Akademii Nauk is one of the largest Arctic ice caps outside of Greenland. The first ice core was drilled there in 1986/87 by a Russian team. A Late Pleistocene basal age was assumed for this core. A new 724 m long core was drilled on Akademii Nauk between 1999 and 2001 to get climate information for the whole Holocene in high resolution. The project was funded by the Federal Ministry of Education and Research (BMBF) and performed in co-operation of the Alfred Wegener Institute for Polar and Marine Research with the Arctic and Antarctic Research Institute and the Mining Institute in St. Petersburg.Arctic ice cores outside of central Greenland are characterized by melt-layers caused by melting and even by rain during summertime especially when drilling sites are at relatively low altitude. Special methods were developed recently for interpretation of electrical conductivity, isotopic variations and chemical composition data of ice cores from Svalbard, Franz Josef Land, Canada and Severnaya Zemlya.We present our results of core dating, the isotopic profile and the interpretation of melt-layer content for the new Akademii Nauk ice core. Isotope data are available in high resolution for the uppermost 136 m of core representing approx. the last 275 years. The dating of the core was done using seasonal variations in isotopic and electrical conductivity records. Signals of historical volcano eruptions are used as additionally dating points. By this method we found a basal age of approx. 2,650 years for the centre of Akademii Nauk. The present-day annual accumulation rate is about 460kgm-2 there. The mean air temperature close to the surface was -15.7°C from May 1999 to April 2000. The firn temperature was -10.2°C measured in April 2000 at 10 m depth. It reflects the influence of latent heat released by refreezing of melt water in the firn. The observed annual layer thicknesses indicate a positive annual net mass balance of the ice cap until the recent years at least. The altitude of the glacier surface increased what has been considered in the climate interpretation of the data. The lowest temperature was found about 1790 the 20th century was the warmest in the whole record.The trend of d18O, especially the 11 year running mean, correlates quite well (r=0,93) with the temperature record of Vardö/North Norway, situated 2,000 km south-western of the ice cap. This is a hint that our isotopic data describe the climate/temperature trend at least of the westerly Eurasian Artic.C-axis analysis of the ice crystals shows an increased crystal orientation with depth.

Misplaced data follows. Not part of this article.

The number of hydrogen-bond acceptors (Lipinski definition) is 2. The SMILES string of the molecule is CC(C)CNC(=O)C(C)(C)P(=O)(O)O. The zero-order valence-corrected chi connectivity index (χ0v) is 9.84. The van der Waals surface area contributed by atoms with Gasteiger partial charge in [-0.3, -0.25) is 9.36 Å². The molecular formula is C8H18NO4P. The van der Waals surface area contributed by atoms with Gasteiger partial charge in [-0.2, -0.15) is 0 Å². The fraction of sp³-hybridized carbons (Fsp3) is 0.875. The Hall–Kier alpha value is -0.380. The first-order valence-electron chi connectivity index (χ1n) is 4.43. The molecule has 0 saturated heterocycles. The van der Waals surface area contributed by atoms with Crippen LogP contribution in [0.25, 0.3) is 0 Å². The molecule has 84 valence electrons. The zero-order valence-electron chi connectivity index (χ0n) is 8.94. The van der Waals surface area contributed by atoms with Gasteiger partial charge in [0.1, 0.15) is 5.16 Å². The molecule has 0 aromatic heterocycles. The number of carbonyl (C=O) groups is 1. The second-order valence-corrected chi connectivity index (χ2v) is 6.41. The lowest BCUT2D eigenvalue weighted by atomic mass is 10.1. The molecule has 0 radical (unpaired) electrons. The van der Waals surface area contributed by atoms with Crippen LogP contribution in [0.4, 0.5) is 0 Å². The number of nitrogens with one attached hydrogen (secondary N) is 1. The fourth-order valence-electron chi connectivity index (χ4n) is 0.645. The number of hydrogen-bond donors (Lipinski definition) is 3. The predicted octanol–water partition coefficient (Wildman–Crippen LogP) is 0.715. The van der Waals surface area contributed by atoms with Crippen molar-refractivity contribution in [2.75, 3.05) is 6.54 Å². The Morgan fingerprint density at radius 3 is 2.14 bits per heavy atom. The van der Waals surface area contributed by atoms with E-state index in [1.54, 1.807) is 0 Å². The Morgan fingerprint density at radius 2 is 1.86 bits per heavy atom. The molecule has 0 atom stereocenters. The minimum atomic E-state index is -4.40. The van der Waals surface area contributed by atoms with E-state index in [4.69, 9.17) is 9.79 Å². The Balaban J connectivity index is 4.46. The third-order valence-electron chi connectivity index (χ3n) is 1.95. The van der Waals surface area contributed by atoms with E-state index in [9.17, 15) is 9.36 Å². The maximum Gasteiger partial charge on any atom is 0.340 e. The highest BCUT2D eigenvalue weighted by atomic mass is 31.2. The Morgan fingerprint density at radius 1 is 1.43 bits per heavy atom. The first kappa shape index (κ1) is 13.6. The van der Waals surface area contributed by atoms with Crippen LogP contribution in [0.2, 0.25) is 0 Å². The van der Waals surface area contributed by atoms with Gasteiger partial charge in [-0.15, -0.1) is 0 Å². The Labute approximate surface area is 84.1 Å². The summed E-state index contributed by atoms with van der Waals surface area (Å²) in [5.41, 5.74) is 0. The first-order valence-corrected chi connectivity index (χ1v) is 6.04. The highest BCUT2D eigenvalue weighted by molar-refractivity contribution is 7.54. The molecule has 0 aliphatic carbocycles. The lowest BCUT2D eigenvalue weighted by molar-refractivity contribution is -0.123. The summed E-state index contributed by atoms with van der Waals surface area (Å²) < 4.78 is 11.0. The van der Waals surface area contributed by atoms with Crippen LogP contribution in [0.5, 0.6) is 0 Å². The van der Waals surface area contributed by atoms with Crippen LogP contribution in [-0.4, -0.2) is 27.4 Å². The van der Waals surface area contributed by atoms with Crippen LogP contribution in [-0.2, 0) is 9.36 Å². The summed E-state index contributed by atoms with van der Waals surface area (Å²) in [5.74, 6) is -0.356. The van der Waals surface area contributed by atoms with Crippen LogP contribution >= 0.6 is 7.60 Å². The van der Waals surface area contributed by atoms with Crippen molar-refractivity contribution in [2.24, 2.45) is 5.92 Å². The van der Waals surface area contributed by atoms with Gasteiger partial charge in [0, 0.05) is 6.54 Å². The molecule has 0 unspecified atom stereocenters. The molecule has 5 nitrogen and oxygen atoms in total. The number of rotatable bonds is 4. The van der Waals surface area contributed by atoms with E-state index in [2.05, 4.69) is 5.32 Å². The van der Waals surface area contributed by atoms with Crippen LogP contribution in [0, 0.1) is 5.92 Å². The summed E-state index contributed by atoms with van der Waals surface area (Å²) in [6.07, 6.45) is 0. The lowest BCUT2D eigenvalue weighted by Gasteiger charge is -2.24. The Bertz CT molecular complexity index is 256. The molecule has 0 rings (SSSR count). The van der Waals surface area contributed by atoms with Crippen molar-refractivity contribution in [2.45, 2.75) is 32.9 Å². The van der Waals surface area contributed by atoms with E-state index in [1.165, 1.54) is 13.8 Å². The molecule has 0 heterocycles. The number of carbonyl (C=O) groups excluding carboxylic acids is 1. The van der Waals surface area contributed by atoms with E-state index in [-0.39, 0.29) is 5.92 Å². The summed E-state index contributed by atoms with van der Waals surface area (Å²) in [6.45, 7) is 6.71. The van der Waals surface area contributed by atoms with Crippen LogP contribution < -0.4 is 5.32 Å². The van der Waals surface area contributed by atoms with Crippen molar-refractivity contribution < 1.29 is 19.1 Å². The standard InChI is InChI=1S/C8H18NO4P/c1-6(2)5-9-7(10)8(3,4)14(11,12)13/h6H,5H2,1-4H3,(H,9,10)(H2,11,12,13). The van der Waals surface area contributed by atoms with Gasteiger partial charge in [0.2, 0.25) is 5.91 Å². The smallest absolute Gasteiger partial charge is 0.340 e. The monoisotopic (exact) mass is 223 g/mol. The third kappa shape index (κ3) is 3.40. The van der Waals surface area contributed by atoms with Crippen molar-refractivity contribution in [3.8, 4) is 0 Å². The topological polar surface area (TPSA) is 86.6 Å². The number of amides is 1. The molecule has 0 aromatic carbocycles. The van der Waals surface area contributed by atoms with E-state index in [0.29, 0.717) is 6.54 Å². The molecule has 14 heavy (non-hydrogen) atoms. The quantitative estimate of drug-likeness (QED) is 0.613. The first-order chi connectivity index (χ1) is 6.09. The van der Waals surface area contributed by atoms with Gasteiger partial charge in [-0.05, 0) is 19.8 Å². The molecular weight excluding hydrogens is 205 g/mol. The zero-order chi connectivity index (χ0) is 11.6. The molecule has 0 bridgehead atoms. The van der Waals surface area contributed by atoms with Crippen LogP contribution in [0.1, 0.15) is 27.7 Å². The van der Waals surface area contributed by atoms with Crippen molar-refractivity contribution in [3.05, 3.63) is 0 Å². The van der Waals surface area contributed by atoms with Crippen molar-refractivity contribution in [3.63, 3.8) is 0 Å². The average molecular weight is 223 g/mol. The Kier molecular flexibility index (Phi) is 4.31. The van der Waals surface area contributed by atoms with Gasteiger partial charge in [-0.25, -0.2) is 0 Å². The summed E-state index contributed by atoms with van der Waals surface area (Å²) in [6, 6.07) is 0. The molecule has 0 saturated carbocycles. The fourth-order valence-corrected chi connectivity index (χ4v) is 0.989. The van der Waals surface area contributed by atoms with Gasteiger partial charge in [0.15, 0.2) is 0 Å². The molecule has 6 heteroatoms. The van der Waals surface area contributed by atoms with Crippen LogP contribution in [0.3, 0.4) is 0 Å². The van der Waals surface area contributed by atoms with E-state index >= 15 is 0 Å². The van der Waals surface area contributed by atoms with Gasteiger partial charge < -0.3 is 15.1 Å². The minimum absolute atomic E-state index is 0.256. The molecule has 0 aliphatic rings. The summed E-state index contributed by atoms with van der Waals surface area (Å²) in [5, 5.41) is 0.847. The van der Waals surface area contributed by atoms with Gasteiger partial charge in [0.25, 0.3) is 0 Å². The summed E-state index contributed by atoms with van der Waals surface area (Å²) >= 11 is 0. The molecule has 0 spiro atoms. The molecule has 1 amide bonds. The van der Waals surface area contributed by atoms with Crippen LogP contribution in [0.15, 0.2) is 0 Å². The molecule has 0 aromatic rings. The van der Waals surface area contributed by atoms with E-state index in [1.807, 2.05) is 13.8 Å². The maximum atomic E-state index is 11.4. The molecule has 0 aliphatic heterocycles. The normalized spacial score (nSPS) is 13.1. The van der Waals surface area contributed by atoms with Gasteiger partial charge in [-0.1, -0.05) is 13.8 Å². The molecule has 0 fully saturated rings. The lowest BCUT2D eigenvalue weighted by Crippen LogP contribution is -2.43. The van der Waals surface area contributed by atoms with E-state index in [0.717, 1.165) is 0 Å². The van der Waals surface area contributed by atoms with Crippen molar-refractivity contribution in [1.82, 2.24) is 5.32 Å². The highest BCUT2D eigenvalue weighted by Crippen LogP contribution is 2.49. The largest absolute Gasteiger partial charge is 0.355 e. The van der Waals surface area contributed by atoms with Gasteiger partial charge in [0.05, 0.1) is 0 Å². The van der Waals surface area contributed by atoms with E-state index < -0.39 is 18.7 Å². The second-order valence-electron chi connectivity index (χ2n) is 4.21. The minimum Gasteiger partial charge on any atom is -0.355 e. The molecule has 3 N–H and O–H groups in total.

Helmholtz Research Programs > MARCOPOLI (2004-2008) > POL6-Earth climate variability since the Pliocene